At year end we like to take a look over our shoulder at the vast army of social workers who have supported our country's most vulnerable populations throughout the year. The purpose of this annual overview is to tell social workers nationwide that we appreciate the task their profession has undertaken. Last week we looked at the vast mission of HHS workers across the country. This week we're focusing on child welfare workers. We are astounded here at GVT by the magnitude of the need that social workers in all fields attempt to alleviate and find ourselves rededicated to our mission to help the social work community fulfill its mission.
Child Welfare - A Bum Rap
During the year we have noticed that the picture of child welfare agencies seems to have been painted as systems in disarray—comprised of inept and uncaring social workers whose incompetence contributes to children being physically lost, further abused, or even killed. The child welfare literature gives a similar view of a struggling workforce facing unmanageable caseloads, threats of violence, and low salaries. We contend that this is a distortion of the challenges facing our child welfare community.
Child Abuse Status Report
Child abuse is a pervasive problem in America, and the statistics are staggering. The Children's Bureau at HHS' Administration for Children and Families (ACF) published a Child maltreatment report based on data collected for fiscal year 2019, which is the latest data available.
- 3,476,000 children were the subject of a CPS investigation in 2019.
- 656,000 were determined to be victims of maltreatment.
- 8% were neglected.
- 7% were abused.
- 0% were sexually abused.
- 15% were victims of two or more maltreatment types.
- 1,840 children died from abuse.
- CPS agencies received an estimated 4.4 million total referrals in 2019.
- The average response time was 4.3 days (measured from receiving the call to making physical contact).
- A total workforce of 29,405 specialized intake and screening workers handled the calls. (Although the statistic is not reported in this way, simple mathematics makes that 150 referrals per child welfare worker.)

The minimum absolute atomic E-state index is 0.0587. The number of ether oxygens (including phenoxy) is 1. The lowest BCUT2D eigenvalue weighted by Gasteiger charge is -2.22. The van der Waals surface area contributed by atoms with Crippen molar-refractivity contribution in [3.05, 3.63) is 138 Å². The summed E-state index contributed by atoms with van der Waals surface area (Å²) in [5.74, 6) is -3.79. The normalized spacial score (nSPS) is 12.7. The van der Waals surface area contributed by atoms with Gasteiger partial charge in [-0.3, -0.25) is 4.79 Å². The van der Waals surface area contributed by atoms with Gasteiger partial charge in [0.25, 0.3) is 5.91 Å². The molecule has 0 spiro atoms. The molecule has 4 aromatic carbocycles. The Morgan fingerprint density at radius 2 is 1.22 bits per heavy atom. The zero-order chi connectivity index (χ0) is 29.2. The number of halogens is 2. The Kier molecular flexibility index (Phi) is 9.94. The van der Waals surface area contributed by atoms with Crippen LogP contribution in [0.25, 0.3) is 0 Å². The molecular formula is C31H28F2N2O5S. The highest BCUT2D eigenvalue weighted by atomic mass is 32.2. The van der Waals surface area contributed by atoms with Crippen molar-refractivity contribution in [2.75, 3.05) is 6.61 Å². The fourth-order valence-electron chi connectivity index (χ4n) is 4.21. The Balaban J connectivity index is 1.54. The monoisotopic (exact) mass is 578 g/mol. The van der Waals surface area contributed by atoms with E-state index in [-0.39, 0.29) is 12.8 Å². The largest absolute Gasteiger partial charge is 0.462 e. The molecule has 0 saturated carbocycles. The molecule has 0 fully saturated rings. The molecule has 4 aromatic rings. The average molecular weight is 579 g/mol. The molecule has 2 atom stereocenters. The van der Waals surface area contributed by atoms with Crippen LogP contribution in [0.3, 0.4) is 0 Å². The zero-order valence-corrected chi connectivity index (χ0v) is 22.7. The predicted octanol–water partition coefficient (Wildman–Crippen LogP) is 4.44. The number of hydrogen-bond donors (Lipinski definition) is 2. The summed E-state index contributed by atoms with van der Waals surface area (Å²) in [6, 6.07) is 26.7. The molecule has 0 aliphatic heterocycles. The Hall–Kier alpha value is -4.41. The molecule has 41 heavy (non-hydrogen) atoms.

- There were 71 CPS responses per worker for 2019.
- A sample by state of referred children who received a response in 2019:
Alabama - 39, 335
California - 343, 126
Florida - 285,141
Michigan - 161,058
Texas - 278,004
New York - 216,016
National Total - 3,476,034
Child Welfare Workers Bearing the Burden
The average caseload for a child welfare worker in 2019 was between 24 and 31 children. (Caseloads range from 10 to 100 children per worker per ACF, APHSA, CWLA). (The Child Welfare League of America recommends caseloads of between 12 and 15 children per worker.)
The National Child Welfare Workforce Institute surveyed 1,263 workers in a Midwestern state to determine factors that influence workload perceptions related to manageability and overtime work to better understand the relationship between caseload and workload.
This study found:
- 28% of caseworkers perceive they have an unmanageable workload.
- 86% of caseworkers had recently worked overtime.
- 61% of ongoing caseworkers had caseloads exceeding the recommended level (The recommended standard is 12 investigative cases and 17 ongoing cases).
It's Not Just the Children - It's the Environment
Social workers recognize that to truly help protect children by preventing child maltreatment, families must also be helped by identifying and addressing the individual, familial, and community-wide challenges they encounter. Child maltreatment stems from the following societal ailments:
- Alcohol abuse
- Domestic Violence
- Drug Abuse
- Financial Problems
- Inadequate Housing
- Public Assistance (Families caught in a constant cycle of insecurity)
- Any Caregiver Disability
It's clear that the job of the child welfare social worker is far more complex than removing children from abusive homes or finding them suitable foster families. Child welfare social workers work tirelessly to alleviate the social causes of child maltreatment, thereby vastly complicating their already highly complex task.
Our mission at GVT is closely aligned with child welfare worker's needs. Although everyone complains about the vast amount of "paperwork" involved in every child welfare case, this "paperwork" enables a vast social services bureaucracy to protect millions of children while keeping their information confidential yet available across multiple service agencies. FAMCare's information and workflow platform is designed to help the child welfare worker handle the ever-increasing need for information analysis and communication. We are dedicated to helping our clients handle the unbelievable burden society has asked them to bear.
To learn more about "who we are" and "what we do" click HERE.